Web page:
Mass @ 9.30am
|Saint Bartholomew, Apostle
He was born at Cana and brought by the Apostle Philip to meet Jesus. Nothing further is known for certain. Eusebius speaks of him in India, but the Roman Martyrology has him martyred in Armenia, skinned alive according to the Persian custom. Because his relics were enshrined on the island in the Tiber that is principally used as a hospital, he has become a patron saint of the sick.
THE QUEENSHIP OF MARY
Mass – 7pm Compline 8.45pm
Pius XII established this feast in 1954. But Mary’s queenship has roots in Scripture. At the Annunciation, Gabriel announced that Mary’s Son would receive the throne of David and rule forever. At the Visitation, Elizabeth calls Mary “mother of my Lord.” As in all the mysteries of Mary’s life, Mary is closely associated with Jesus: Her queenship is a share in Jesus’ kingship. We can also recall that in the Old Testament the mother of the king has great influence in court.
In the fourth century St. Ephrem (June 9) called Mary “Lady” and “Queen.” Later Church fathers and doctors continued to use the title. Hymns of the 11th to 13th centuries address Mary as queen: “Hail, Holy Queen,” “Hail, Queen of Heaven,” “Queen of Heaven.” The Dominican rosary and the Franciscan crown as well as numerous invocations in Mary’s litany celebrate her queenship.
The feast is a logical follow-up to the Assumption and is now celebrated on the octave day of that feast. In his 1954 encyclical To the Queen of Heaven, Pius XII points out that Mary deserves the title because she is Mother of God, because she is closely associated as the New Eve with Jesus’ redemptive work, because of her preeminent perfection and because of her intercessory power.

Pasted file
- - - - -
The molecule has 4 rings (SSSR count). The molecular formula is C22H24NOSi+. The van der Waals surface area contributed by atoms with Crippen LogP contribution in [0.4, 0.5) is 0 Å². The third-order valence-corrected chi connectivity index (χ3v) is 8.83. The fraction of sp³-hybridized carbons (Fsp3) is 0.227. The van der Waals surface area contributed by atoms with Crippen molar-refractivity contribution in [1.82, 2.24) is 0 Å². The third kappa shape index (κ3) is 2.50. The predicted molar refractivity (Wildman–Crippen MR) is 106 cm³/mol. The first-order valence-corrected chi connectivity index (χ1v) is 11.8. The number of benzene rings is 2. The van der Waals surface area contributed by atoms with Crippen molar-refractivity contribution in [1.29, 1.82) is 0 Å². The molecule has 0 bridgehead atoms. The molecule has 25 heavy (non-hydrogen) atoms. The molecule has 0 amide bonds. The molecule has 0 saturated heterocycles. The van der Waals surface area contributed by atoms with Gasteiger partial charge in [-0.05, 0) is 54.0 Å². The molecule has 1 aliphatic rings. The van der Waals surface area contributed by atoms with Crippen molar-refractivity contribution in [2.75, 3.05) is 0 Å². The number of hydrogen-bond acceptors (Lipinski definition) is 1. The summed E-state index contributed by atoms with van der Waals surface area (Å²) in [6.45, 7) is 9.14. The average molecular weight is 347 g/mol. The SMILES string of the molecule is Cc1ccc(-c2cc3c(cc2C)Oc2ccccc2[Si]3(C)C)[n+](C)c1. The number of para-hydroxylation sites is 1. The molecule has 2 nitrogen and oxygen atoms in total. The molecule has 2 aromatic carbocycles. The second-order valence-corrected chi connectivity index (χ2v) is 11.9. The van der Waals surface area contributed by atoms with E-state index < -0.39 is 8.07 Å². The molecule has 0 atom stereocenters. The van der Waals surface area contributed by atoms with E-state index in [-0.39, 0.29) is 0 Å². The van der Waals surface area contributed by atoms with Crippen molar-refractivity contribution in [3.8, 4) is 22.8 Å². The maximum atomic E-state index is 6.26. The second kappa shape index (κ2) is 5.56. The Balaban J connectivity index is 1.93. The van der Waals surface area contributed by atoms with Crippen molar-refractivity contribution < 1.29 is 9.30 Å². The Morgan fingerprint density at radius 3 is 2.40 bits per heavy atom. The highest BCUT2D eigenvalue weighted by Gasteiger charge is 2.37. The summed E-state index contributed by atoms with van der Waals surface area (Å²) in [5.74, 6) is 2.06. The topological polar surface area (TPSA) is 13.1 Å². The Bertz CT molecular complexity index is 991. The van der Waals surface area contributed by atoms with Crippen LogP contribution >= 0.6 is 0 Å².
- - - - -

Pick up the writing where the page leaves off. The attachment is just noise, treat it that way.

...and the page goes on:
|Pope St Pius X (1835 – 1914)
He was born in the village of Riese, near Venice, one of ten children of a very poor family. He was ordained to the priesthood at the age of 23. He was successively bishop of Mantua and of Venice, and was elected Pope, against his wishes, in 1903. In his time as Pope, he sought to “restore all things in Christ.” He insisted on the separation of Church and State, and banned the formation of political associations that claimed exclusive religious sanction for their political programme, whether of the Left or of the Right. He revised the code of Canon Law, founded an institute for scriptural studies, and initiated the revision of the Latin translation of the Bible (the Vulgate) and the reform of the liturgy.
He lived in great poverty even when he was Pope, and preached sermons every Sunday in the courtyards of the Vatican, to any who would listen. In his simplicity and goodness of heart, he performed miracles even when he was alive, and the clamour for his canonization started immediately after his death, on 20th August 1914, broken-hearted at the outbreak of the First World War.
St Bernard of Clairvaux (1090 – 1153)
He was born near Dijon, in France, in 1090, of a noble family. In 1112 he joined the new monastery at Cîteaux. This had been founded fourteen years before, in a bid to reject the laxity and riches of the Benedictine Order (as exemplified by great monasteries such as Cluny) and to return to a primitive poverty and austerity of life.
Bernard arrived at Cîteaux with four of his five brothers and two dozen friends. Within three years he had been sent out to found a new monastery at Clairvaux, in Champagne, where he remained abbot for the rest of his life. By the time of his death, the Cistercian Order had grown from one house to 343, of which 68 were daughter houses of Clairvaux itself.
Bernard was a man of great holiness and wisdom, and although he was often in very poor health, he was active in many of the great public debates of the time. He strongly opposed the luxurious lives of some of the clergy, and fought against the persecution of the Jews. He was also a prolific writer, of an inspiring rather than a technical kind.
The Church is always suffering from corruption and always being renewed. If St Bernard, so often ill, could take a leading part in this renewal, what excuse do we have?
PARISH MASS at 10AM
The commemoration of the death of the Blessed Virgin Mary (the Dormition, or falling asleep, as it was known in the East) is known as the Assumption because of the tradition that her body did not decay but that she was raised up, body and soul, into heaven. This tradition was already present in the sixth century; by the beginning of the twentieth century it was widespread.